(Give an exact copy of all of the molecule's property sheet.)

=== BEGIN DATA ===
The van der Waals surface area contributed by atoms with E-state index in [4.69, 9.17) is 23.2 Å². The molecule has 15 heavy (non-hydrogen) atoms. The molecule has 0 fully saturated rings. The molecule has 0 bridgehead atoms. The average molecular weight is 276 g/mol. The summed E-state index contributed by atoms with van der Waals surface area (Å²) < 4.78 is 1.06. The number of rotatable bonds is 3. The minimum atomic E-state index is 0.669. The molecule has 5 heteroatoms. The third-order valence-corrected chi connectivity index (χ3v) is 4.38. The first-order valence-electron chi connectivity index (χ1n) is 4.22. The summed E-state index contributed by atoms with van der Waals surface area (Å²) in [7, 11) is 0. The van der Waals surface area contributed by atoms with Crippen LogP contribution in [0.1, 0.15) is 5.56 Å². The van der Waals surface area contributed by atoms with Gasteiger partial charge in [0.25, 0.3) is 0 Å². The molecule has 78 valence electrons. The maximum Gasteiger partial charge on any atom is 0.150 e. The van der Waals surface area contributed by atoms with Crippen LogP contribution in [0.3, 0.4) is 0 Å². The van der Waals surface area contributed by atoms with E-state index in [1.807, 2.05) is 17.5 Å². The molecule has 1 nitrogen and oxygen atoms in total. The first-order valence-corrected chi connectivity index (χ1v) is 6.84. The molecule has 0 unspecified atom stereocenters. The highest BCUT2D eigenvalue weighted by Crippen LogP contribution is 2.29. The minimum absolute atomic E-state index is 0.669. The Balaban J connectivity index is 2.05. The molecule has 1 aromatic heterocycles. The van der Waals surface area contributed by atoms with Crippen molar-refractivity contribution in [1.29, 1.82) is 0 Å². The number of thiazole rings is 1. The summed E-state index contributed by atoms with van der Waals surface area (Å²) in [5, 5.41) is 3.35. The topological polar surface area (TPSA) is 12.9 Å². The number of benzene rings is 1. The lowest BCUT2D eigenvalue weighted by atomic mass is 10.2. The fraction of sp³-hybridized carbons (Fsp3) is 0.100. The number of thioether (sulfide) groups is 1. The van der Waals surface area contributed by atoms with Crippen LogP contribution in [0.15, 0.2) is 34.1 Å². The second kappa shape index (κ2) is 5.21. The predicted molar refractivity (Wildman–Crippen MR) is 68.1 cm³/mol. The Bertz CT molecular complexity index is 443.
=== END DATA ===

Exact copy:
The van der Waals surface area contributed by atoms with E-state index in [4.69, 9.17) is 23.2 Å². The molecule has 15 heavy (non-hydrogen) atoms. The molecule has 0 fully saturated rings. The molecule has 0 bridgehead atoms. The average molecular weight is 276 g/mol. The summed E-state index contributed by atoms with van der Waals surface area (Å²) < 4.78 is 1.06. The number of rotatable bonds is 3. The minimum atomic E-state index is 0.669. The molecule has 5 heteroatoms. The third-order valence-corrected chi connectivity index (χ3v) is 4.38. The first-order valence-electron chi connectivity index (χ1n) is 4.22. The summed E-state index contributed by atoms with van der Waals surface area (Å²) in [7, 11) is 0. The van der Waals surface area contributed by atoms with Crippen LogP contribution in [0.1, 0.15) is 5.56 Å². The van der Waals surface area contributed by atoms with Gasteiger partial charge in [0.25, 0.3) is 0 Å². The molecule has 78 valence electrons. The maximum Gasteiger partial charge on any atom is 0.150 e. The van der Waals surface area contributed by atoms with Crippen LogP contribution in [0.3, 0.4) is 0 Å². The van der Waals surface area contributed by atoms with E-state index in [1.807, 2.05) is 17.5 Å². The molecule has 1 nitrogen and oxygen atoms in total. The first-order valence-corrected chi connectivity index (χ1v) is 6.84. The molecule has 0 unspecified atom stereocenters. The highest BCUT2D eigenvalue weighted by Crippen LogP contribution is 2.29. The minimum absolute atomic E-state index is 0.669. The Balaban J connectivity index is 2.05. The molecule has 1 aromatic heterocycles. The van der Waals surface area contributed by atoms with Crippen molar-refractivity contribution in [1.29, 1.82) is 0 Å². The number of thiazole rings is 1. The summed E-state index contributed by atoms with van der Waals surface area (Å²) in [5, 5.41) is 3.35. The topological polar surface area (TPSA) is 12.9 Å². The number of benzene rings is 1. The lowest BCUT2D eigenvalue weighted by atomic mass is 10.2. The fraction of sp³-hybridized carbons (Fsp3) is 0.100. The number of thioether (sulfide) groups is 1. The van der Waals surface area contributed by atoms with Crippen LogP contribution in [0.15, 0.2) is 34.1 Å². The second kappa shape index (κ2) is 5.21. The predicted molar refractivity (Wildman–Crippen MR) is 68.1 cm³/mol. The Bertz CT molecular complexity index is 443.